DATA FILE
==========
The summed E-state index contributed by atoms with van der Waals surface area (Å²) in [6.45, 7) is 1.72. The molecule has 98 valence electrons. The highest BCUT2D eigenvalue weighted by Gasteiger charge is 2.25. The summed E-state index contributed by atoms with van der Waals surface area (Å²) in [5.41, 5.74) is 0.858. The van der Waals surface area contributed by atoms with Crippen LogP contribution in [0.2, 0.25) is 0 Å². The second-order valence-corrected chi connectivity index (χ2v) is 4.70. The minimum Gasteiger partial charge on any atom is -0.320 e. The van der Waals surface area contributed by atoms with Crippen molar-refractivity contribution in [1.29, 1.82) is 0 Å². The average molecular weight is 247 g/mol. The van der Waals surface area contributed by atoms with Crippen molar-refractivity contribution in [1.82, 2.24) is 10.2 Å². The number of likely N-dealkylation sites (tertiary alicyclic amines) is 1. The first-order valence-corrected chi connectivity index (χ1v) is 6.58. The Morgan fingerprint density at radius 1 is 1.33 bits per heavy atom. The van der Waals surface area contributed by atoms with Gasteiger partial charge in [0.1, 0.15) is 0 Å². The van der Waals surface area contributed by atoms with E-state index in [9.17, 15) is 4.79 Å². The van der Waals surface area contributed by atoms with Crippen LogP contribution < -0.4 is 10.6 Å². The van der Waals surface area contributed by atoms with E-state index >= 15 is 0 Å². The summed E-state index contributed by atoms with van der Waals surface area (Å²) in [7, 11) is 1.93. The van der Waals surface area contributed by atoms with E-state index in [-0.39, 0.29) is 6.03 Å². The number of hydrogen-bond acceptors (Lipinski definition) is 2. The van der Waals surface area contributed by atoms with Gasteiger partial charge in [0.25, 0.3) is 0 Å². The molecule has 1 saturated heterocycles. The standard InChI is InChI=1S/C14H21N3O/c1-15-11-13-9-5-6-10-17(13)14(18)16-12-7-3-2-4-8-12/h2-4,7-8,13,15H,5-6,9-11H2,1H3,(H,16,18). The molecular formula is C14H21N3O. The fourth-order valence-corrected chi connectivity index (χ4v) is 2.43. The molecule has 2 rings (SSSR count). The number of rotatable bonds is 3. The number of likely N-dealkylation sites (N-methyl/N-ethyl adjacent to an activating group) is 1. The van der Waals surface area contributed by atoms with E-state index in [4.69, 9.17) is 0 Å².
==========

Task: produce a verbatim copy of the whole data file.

The summed E-state index contributed by atoms with van der Waals surface area (Å²) in [6.45, 7) is 1.72. The molecule has 98 valence electrons. The highest BCUT2D eigenvalue weighted by Gasteiger charge is 2.25. The summed E-state index contributed by atoms with van der Waals surface area (Å²) in [5.41, 5.74) is 0.858. The van der Waals surface area contributed by atoms with Crippen LogP contribution in [0.2, 0.25) is 0 Å². The second-order valence-corrected chi connectivity index (χ2v) is 4.70. The minimum Gasteiger partial charge on any atom is -0.320 e. The van der Waals surface area contributed by atoms with Crippen molar-refractivity contribution in [1.29, 1.82) is 0 Å². The average molecular weight is 247 g/mol. The van der Waals surface area contributed by atoms with Crippen molar-refractivity contribution in [1.82, 2.24) is 10.2 Å². The number of likely N-dealkylation sites (tertiary alicyclic amines) is 1. The first-order valence-corrected chi connectivity index (χ1v) is 6.58. The Morgan fingerprint density at radius 1 is 1.33 bits per heavy atom. The van der Waals surface area contributed by atoms with Gasteiger partial charge in [0.1, 0.15) is 0 Å². The van der Waals surface area contributed by atoms with E-state index in [9.17, 15) is 4.79 Å². The van der Waals surface area contributed by atoms with Crippen LogP contribution < -0.4 is 10.6 Å². The van der Waals surface area contributed by atoms with E-state index >= 15 is 0 Å². The summed E-state index contributed by atoms with van der Waals surface area (Å²) in [7, 11) is 1.93. The van der Waals surface area contributed by atoms with E-state index in [-0.39, 0.29) is 6.03 Å². The number of hydrogen-bond acceptors (Lipinski definition) is 2. The van der Waals surface area contributed by atoms with Gasteiger partial charge in [0.25, 0.3) is 0 Å². The molecule has 1 saturated heterocycles. The standard InChI is InChI=1S/C14H21N3O/c1-15-11-13-9-5-6-10-17(13)14(18)16-12-7-3-2-4-8-12/h2-4,7-8,13,15H,5-6,9-11H2,1H3,(H,16,18). The molecular formula is C14H21N3O. The fourth-order valence-corrected chi connectivity index (χ4v) is 2.43. The molecule has 2 rings (SSSR count). The number of rotatable bonds is 3. The number of likely N-dealkylation sites (N-methyl/N-ethyl adjacent to an activating group) is 1. The van der Waals surface area contributed by atoms with E-state index in [4.69, 9.17) is 0 Å².